LondonYoung said...

Happy holidays!
What I am thinking is that the agricultural revolutions started 10^4 years ago, so there is still plenty of time left for junky old alleles to have hung on under 1% selection pressure... so, Eurasians could still have more neanderthal stuff hanging around, and Melanesians more of this East Asian hominid stuff hanging around. Give me 10^5 or 10^6 years and I think the differences are gone, but I am not a buyer of homogenization at 10^3 years. But I do think the big advantages spread quickly - like 110 vs 90 IQ. Your old post introduces a very important point about population growth, however. You know, so many of the things we are taught employ ye olde "in steady state" sorta thinking ... and human population, post-agriculture, is not in steady state yet.

esmith said...

I'm afraid that I don't have any citations pro or contra, seeing how IQ was not invented yet. This subject seems to be poorly covered by social science. There is one scientific study (Cochran/Hardy 2005) that deals with intelligence of preindustrial Ashkenazi Jews, and it enunciates an assumption that the medieval correlation between intelligence and income would be the same as that correlation in the U.S. today (which is about 0.4).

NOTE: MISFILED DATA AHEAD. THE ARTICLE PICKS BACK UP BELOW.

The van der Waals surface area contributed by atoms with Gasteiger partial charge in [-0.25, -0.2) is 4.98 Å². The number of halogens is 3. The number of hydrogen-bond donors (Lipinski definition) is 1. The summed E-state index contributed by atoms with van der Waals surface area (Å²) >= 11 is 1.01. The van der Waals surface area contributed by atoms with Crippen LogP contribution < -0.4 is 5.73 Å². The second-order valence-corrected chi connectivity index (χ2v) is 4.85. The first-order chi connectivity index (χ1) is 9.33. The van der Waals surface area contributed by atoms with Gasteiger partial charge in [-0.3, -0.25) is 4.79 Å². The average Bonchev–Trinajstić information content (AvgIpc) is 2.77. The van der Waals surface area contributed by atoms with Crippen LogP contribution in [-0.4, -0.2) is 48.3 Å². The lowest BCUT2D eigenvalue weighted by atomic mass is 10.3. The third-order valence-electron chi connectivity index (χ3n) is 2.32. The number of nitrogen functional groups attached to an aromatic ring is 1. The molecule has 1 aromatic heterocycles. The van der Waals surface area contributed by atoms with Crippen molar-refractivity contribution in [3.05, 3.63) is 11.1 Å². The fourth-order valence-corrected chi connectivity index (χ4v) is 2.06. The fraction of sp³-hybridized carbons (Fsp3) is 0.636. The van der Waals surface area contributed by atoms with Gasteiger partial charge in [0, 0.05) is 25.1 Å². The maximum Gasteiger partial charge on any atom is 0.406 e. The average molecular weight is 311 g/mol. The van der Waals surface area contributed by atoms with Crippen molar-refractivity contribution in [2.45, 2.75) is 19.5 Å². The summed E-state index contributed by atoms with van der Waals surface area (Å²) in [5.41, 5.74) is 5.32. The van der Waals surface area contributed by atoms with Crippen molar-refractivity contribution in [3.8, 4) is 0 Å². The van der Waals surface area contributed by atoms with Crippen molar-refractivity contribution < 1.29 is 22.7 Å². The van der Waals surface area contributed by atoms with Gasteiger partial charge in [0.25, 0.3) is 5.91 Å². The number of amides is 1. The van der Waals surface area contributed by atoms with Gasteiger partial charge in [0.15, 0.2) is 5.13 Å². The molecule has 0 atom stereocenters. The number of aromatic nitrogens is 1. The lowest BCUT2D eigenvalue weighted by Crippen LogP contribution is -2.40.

I agree that intelligence wouldn't matter for a serf. You need a certain degree of potential for self-realization. On the other hand, serfdom was mostly gone from Western Europe by the 17th century. I probably shouldn't have said 'medieval'. I meant primarily the later period, 1500 to 1900.

esmith said...

So what happens when your hypothetical population gets hit by some real selection pressures?